Ellison turned around. The courtyard and the house was surrounded by a high stone wall. He couldn’t see any way that someone would have climbed in, not with the spikes. Especially not in the rain and carrying sacks of loot.

Matilda saw where he was looking. “There must have been a lot of stuff for them to carry,” she said. “How did they get it out?”

“We don’t know,” said Rodge. “When we discovered the theft, we searched the guests. We might have missed something small, but a lot of the items were pretty sizeable. The scepter alone was three feet long.”

Ellison looked back at the stage. “What about the musicians and the fireworks crew?”

“They were all searched, even the instruments and their cases. Also, they were all in full view of everyone all night.”

“They didn’t take any breaks?”

“No, and they complained about it.”

“Is there a back entrance?”

“No, just the main gate. And the guards were sure that nobody had come in or out who wasn’t supposed to.”

“So someone did come in and out! The caterers? Some of the guests?”

“No, just three of the guild members who left early. They got drunk. Very drunk. Vomited everywhere.”

“Maybe it was a cover, so they could sneak the loot out.”

“I doubt it.” Rodge shook his head. “Look here.” He pointed to a pile of clothes and armor behind a table at the far end of the courtyard. “They got so sick that they threw up all over their clothes, took them off, and just left them there.”

“They walked out naked?”

“Practically. We all saw them. They were singing loudly and off key. They left right after the rain started, as we were all going inside.”

“So the artifacts must still be on the property somewhere,” said Matilda.

“That’s what we thought, too,” said Rodge. “I’ve had teams searching the place all morning.”

“Maybe the guards at the gate were in on it,” said Ellison.

“Good point,” said Rodge. “I’ll have them tortured.”

“Or maybe the people who are doing the searching,” said Matilda.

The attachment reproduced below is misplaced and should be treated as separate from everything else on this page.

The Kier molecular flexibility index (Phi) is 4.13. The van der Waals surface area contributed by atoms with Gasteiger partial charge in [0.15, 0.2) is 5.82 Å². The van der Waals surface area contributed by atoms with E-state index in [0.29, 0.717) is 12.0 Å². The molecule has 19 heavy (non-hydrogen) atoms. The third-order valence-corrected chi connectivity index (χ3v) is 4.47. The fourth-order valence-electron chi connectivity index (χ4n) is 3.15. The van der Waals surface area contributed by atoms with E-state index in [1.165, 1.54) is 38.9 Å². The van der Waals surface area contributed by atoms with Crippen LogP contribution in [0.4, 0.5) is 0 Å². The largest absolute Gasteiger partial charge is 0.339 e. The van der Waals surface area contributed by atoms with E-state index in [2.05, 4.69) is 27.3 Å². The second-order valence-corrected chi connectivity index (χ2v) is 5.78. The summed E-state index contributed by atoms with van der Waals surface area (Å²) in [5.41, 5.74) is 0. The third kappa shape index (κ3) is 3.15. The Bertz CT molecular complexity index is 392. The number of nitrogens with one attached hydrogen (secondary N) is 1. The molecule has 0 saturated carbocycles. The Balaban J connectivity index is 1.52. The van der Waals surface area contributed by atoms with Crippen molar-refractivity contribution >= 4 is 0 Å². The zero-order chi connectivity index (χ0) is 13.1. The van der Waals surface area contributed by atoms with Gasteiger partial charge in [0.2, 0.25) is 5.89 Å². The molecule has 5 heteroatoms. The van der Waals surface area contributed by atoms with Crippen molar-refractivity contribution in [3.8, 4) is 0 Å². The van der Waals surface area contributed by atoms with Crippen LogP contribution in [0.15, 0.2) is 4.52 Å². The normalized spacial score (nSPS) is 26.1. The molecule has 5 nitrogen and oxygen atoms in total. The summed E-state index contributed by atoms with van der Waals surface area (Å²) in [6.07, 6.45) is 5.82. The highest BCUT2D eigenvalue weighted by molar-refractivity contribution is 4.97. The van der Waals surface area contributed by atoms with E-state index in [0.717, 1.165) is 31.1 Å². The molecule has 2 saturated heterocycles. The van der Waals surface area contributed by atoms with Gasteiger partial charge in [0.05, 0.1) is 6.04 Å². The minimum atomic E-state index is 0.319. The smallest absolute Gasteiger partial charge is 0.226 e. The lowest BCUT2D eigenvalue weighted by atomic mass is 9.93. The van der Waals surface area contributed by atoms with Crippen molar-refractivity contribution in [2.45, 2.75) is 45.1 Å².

Rodge rubbed his forehead. “I can’t afford to torture everyone.”

“Maybe Glad can give you a bulk discount,” said Matilda.

“No, no, I’m happy to pay his full rate. I just won’t have anyone left if I do that. Plus, the housekeeping staff are off-limits. They’re all returnees.”

“What, all of them?” asked Matilda.

Ellison thought some of them looked familiar as he walked past them in the hall. He must have seen them at Alfred’s funeral last week. Except for the one blonde woman, he recognized her as Donna, a waitress at the Barley Mow Inn, where he was staying, and where he had most of his meals.

She was flighty. He hadn’t expected her to last long at that job.

“Yeah. Elea Carlyle supplied them for the duration of the party. I was was thinking of keeping a couple on permanently. So hard to find anyone on Krim who can cook and clean.” He shook his head. “Now I’ll have to let all of them go.” He turned back towards his study. “I was opposed to having them on Krim, you know. And with what happened last week, I’m even more concerned.”

“You mean, when one of them was murdered?”

“No, when the murderer was arrested,” said Rodge. “It ruins the whole character of the world if you have to stop and think if the person you’re torturing is a returnee who might get his feelings hurt.”

“What are you going to do if you find out that the thief was one of them?” asked Ellison.

“Nothing,” said Rodge. “What can I do? I mean, I’ll fire them, and complain to Lifeworks, but that’s about it. I was thinking of firing them all now, but then the place will never cleaned up, and also we’ll never get the artifacts back.”

Rodge punched his fist into his hand and Ellison jerked back.

“I’ll get you whatever you need,” Rodge said. “Someone’s made a fool of me and I can’t let that stand.”

Leave a Reply